One of the themes of this game defensively for the Patriots was the defenses ability to disguise both pressures and coverages throughout the game. Vikings quarterback Kirk Cousins tends to make a lot of predetermined throws based on how the defense sets up before the snap (pre-snap reads). To combat this, the Patriots were careful not to tip their hand pre-snap by not setting themselves until late in the play clock or by showing one thing and playing another after the snap.

“I thought our defensive players, starting with the defensive coaches, did a real good job this week of disguising our packages on defense and with various personnel groups,” said Patriots head coach Bill Belichick.

Here, the Patriots have only one down linemen, Trey Flowers, but put five guys around the line of scrimmage that could rush the quarterback. Also, watch the two safeties, Devin McCourty and Patrick Chung, as they are moving around before the snap as well. Chung starts at the snap on the line of scrimmage and drops all the way to the deep half of the field in a two-deep safety look. Cousins seems unsure of the coverage when he gets the ball, and Trey Flowers puts a great bull-snatch move on Vikings center Pat Elflein to flush Cousins out of the pocket and force the throwaway on third down.

Multiple Patriots players credited the defenses ability to disguise, and the coaches stressing that all week, for their success on Sunday.

4. Patriots Save Josh Gordon For Second-Half Explosion

Better late than never. During the first half, my twitter mentions blew up with people asking where Josh Gordon was? On the one hand, it’s entirely possible that the lack of targets in the first half for Gordon was indicative of a problem in play calling, but from this perspective, Josh McDaniels was saving Gordon for the second half. Against a good defense, it’s critical that you don’t show your hand too early, and McDaniels lulled the Vikings’ secondary to sleep with a plethora of short passes before pushing the ball down the field to Gordon in the second half. Speaking about his lack of targets in the first half Gordon said, “I just had to be patient. I think that’s just how the flow of the game was going. I didn’t really question the game plan, and I just went along with it.”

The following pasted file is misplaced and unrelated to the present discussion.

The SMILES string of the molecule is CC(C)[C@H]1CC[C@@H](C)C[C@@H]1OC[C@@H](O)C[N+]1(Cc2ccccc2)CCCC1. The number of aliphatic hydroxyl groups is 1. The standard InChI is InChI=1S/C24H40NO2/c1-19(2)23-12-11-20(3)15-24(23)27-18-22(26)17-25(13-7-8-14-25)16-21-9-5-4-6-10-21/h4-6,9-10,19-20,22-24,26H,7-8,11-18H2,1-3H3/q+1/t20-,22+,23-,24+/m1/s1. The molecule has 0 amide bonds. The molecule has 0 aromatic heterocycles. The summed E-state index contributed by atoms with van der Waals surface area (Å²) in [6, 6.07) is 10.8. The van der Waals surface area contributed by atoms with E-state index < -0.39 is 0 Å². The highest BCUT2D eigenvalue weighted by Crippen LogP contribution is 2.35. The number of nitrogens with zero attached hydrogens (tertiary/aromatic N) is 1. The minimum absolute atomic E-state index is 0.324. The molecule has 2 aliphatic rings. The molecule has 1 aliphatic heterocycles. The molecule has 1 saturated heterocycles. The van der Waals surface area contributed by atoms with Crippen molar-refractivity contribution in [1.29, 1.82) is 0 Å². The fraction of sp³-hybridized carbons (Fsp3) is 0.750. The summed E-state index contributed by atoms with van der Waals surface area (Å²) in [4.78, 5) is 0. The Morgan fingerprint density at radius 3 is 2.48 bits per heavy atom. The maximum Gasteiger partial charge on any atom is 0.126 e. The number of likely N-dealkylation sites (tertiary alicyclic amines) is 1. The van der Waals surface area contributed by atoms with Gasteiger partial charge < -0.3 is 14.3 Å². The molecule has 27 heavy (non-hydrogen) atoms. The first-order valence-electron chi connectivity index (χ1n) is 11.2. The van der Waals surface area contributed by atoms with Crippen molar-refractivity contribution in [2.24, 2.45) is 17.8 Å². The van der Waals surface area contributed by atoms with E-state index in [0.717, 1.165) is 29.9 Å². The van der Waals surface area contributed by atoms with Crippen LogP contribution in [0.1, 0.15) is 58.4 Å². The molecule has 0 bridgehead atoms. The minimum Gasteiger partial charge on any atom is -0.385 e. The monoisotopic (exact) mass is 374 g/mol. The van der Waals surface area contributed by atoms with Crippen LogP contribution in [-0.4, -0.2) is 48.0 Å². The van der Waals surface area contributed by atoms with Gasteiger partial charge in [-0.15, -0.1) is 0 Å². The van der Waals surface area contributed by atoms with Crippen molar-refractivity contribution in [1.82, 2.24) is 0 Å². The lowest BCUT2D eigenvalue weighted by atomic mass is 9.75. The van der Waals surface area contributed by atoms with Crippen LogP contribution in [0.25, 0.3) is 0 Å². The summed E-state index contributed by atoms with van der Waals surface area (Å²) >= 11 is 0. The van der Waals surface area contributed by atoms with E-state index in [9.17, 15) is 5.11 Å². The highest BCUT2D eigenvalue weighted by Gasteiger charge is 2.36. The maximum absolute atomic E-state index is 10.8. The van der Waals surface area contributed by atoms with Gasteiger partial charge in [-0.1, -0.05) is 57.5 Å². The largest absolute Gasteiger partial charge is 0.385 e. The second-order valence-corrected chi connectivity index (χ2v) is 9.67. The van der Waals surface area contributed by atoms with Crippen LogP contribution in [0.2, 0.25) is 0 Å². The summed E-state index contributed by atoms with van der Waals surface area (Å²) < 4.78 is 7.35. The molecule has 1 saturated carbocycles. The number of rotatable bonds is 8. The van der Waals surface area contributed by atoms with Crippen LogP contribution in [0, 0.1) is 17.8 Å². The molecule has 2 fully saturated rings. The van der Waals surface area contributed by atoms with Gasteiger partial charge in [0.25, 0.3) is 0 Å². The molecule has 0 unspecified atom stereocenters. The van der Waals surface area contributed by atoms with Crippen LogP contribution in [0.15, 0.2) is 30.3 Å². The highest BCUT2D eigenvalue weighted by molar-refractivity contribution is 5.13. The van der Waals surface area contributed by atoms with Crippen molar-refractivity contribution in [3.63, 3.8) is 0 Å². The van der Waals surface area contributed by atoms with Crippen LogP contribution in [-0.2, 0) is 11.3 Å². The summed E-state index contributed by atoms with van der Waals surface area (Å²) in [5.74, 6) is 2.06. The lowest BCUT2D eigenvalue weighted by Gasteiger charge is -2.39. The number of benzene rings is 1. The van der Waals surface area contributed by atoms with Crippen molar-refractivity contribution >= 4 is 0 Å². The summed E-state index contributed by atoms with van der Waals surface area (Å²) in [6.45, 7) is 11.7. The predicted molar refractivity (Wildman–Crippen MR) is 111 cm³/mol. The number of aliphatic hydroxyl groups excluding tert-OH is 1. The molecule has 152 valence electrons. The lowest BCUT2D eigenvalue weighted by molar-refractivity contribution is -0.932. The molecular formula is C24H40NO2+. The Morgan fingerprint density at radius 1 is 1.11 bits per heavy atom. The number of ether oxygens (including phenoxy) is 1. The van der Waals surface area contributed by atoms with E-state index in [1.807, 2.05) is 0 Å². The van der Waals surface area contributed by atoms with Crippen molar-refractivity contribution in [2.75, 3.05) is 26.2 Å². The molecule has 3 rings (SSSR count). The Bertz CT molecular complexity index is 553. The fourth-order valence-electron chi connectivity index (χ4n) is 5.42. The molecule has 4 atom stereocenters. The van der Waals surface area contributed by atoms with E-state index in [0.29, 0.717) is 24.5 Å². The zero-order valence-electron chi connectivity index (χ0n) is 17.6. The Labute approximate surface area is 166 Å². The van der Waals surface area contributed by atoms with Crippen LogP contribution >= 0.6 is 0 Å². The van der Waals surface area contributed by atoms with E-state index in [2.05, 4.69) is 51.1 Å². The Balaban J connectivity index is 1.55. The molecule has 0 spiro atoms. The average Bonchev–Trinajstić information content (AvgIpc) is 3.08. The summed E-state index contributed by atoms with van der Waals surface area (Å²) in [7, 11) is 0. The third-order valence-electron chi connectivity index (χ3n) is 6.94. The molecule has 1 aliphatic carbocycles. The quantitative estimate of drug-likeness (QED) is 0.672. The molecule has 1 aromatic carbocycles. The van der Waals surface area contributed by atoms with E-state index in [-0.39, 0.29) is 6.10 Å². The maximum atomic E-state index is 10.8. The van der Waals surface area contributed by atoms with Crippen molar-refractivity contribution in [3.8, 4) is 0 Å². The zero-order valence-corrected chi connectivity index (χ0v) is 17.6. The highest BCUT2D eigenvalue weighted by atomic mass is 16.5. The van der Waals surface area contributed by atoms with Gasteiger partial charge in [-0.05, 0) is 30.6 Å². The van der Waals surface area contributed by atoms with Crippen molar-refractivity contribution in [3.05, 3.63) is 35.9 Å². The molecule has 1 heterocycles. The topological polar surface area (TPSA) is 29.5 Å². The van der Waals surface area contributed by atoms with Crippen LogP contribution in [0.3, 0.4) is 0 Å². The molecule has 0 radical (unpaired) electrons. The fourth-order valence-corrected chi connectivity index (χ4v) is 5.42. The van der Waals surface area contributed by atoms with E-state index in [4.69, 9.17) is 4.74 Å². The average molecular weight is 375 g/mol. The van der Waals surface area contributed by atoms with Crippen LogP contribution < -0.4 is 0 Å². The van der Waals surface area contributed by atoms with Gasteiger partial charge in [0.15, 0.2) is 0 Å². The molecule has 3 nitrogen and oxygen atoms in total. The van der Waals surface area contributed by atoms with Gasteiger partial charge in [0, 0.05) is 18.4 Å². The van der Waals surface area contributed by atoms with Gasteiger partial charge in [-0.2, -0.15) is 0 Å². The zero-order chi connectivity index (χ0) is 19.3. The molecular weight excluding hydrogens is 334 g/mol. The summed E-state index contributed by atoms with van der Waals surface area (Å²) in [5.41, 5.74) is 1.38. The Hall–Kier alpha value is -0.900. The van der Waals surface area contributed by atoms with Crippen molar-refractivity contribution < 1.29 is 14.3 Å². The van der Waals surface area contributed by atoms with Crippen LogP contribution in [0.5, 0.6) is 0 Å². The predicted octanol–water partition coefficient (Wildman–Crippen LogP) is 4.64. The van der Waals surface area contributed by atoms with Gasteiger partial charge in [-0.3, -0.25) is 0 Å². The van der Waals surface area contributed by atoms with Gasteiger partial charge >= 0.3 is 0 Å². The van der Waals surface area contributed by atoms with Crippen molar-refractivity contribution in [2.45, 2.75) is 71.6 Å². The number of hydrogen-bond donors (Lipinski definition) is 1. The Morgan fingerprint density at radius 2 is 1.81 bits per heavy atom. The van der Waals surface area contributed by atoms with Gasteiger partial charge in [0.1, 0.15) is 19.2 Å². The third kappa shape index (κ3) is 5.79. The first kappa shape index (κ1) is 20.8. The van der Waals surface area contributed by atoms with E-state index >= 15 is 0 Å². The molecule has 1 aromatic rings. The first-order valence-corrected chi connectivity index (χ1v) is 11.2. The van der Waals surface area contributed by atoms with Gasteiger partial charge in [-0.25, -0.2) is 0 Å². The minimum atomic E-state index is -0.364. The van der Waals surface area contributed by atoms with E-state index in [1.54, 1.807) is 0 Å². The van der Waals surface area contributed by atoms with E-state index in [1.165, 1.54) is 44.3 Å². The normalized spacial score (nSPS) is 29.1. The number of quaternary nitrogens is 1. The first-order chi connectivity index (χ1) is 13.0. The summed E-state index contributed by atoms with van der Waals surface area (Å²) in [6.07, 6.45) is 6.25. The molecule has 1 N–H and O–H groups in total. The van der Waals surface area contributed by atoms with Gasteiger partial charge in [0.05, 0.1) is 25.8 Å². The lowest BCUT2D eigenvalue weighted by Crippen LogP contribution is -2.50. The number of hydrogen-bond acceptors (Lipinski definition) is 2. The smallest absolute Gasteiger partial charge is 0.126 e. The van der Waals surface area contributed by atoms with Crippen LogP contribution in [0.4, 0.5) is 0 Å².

On Gordon’s crucial touchdown catch in the third quarter, the Pats wideout displayed a skill of his that I’ve been impressed with since he got on the field in New England. Gordon has a great ability to find the soft spots in zone coverage when he works across the field, which is excellent with a quarterback like Tom Brady that’s terrific at finding the openings in zone coverages. As you see above, Gordon comes across the Vikings’ cover-3 zone, finds the pocket of space in between the linebacker and safety, and sits down for Brady before running into the end zone after the catch.


We knew Gordon would be a matchup problem for opposing defenses in man coverage, but his feel in zone has been a pleasant surprise.

5. Rob Gronkowski Struggles vs. Vikings 

On initial viewing, this was one of Rob Gronkowski’s worst performances of the season. The coaches film may tell a different story as it’s possible that Gronk attracted multiple defenders and created space for others to find openings in the passing game. However, Gronk struggled to create separation against an athletic Vikings defense from an individual standpoint. Furthermore, Gronk also made a slew of mental errors with two penalties, and physical mistakes in the running game.

On the direct snap to James White on third and short, Gronk was supposed to chip the cornerback in the slot (Mackensie Alexander) to help White get the edge and then widen out to lead the way for White. Gronk didn’t get enough of Alexander allowing him to jump into the backfield and then couldn’t wall off Vikings defensive end Danielle Hunter who did a great job of working his way through a crack block by Julian Edelman.

Gronk made a nice grab over the middle of the Patriots’ second scoring drive, and his presence likely opened up things for others as it always does, but this wasn’t his best performance.

6. Patriots Use Fullback James Develin as Goal-Line Back

Is James Develin the Patriots’ new goal-line back? Entering Sunday, the Patriots were tied for 24th in the NFL in rushing success inside the two-yard line. They’ve tried Sony Michel, James White, Rex Burkhead, and even Cordarrelle Patterson in that role to no avail. So what did Josh McDaniels do on Sunday? He turned back the clock and went with two fullback dives on the goal line to his battering ram of a fullback in James Develin who had two scores against Minnesota.